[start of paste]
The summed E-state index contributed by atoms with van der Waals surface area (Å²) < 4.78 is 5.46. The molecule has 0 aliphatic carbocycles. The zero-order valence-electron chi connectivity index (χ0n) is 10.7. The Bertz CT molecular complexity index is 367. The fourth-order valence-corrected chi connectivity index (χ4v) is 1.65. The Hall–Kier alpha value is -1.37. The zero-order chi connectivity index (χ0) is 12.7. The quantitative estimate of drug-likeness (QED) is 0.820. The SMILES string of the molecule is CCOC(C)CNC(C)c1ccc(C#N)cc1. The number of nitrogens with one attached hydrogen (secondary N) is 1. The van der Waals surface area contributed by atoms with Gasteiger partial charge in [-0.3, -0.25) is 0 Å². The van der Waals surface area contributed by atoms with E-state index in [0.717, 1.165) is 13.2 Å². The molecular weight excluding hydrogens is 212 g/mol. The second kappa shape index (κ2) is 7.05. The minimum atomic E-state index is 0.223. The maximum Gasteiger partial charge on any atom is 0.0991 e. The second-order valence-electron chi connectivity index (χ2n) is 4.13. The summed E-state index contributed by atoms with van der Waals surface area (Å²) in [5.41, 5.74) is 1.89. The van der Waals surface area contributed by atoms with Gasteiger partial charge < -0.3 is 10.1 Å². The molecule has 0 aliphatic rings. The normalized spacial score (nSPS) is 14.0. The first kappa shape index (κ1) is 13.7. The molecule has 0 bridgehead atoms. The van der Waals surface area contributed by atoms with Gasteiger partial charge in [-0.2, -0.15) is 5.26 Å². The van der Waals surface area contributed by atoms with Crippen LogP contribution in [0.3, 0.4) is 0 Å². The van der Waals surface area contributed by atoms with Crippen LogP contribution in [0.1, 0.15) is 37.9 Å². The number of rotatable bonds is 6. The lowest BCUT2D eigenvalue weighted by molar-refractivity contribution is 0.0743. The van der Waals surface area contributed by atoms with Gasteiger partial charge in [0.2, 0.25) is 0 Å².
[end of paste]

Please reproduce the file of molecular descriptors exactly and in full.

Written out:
The summed E-state index contributed by atoms with van der Waals surface area (Å²) < 4.78 is 5.46. The molecule has 0 aliphatic carbocycles. The zero-order valence-electron chi connectivity index (χ0n) is 10.7. The Bertz CT molecular complexity index is 367. The fourth-order valence-corrected chi connectivity index (χ4v) is 1.65. The Hall–Kier alpha value is -1.37. The zero-order chi connectivity index (χ0) is 12.7. The quantitative estimate of drug-likeness (QED) is 0.820. The SMILES string of the molecule is CCOC(C)CNC(C)c1ccc(C#N)cc1. The number of nitrogens with one attached hydrogen (secondary N) is 1. The van der Waals surface area contributed by atoms with Gasteiger partial charge in [-0.3, -0.25) is 0 Å². The van der Waals surface area contributed by atoms with E-state index in [0.717, 1.165) is 13.2 Å². The molecular weight excluding hydrogens is 212 g/mol. The second kappa shape index (κ2) is 7.05. The minimum atomic E-state index is 0.223. The maximum Gasteiger partial charge on any atom is 0.0991 e. The second-order valence-electron chi connectivity index (χ2n) is 4.13. The summed E-state index contributed by atoms with van der Waals surface area (Å²) in [5.41, 5.74) is 1.89. The van der Waals surface area contributed by atoms with Gasteiger partial charge < -0.3 is 10.1 Å². The molecule has 0 aliphatic rings. The normalized spacial score (nSPS) is 14.0. The first kappa shape index (κ1) is 13.7. The molecule has 0 bridgehead atoms. The van der Waals surface area contributed by atoms with Gasteiger partial charge in [-0.2, -0.15) is 5.26 Å². The van der Waals surface area contributed by atoms with Crippen LogP contribution in [0.3, 0.4) is 0 Å². The van der Waals surface area contributed by atoms with Crippen LogP contribution in [0.1, 0.15) is 37.9 Å². The number of rotatable bonds is 6. The lowest BCUT2D eigenvalue weighted by molar-refractivity contribution is 0.0743. The van der Waals surface area contributed by atoms with Gasteiger partial charge in [0.2, 0.25) is 0 Å².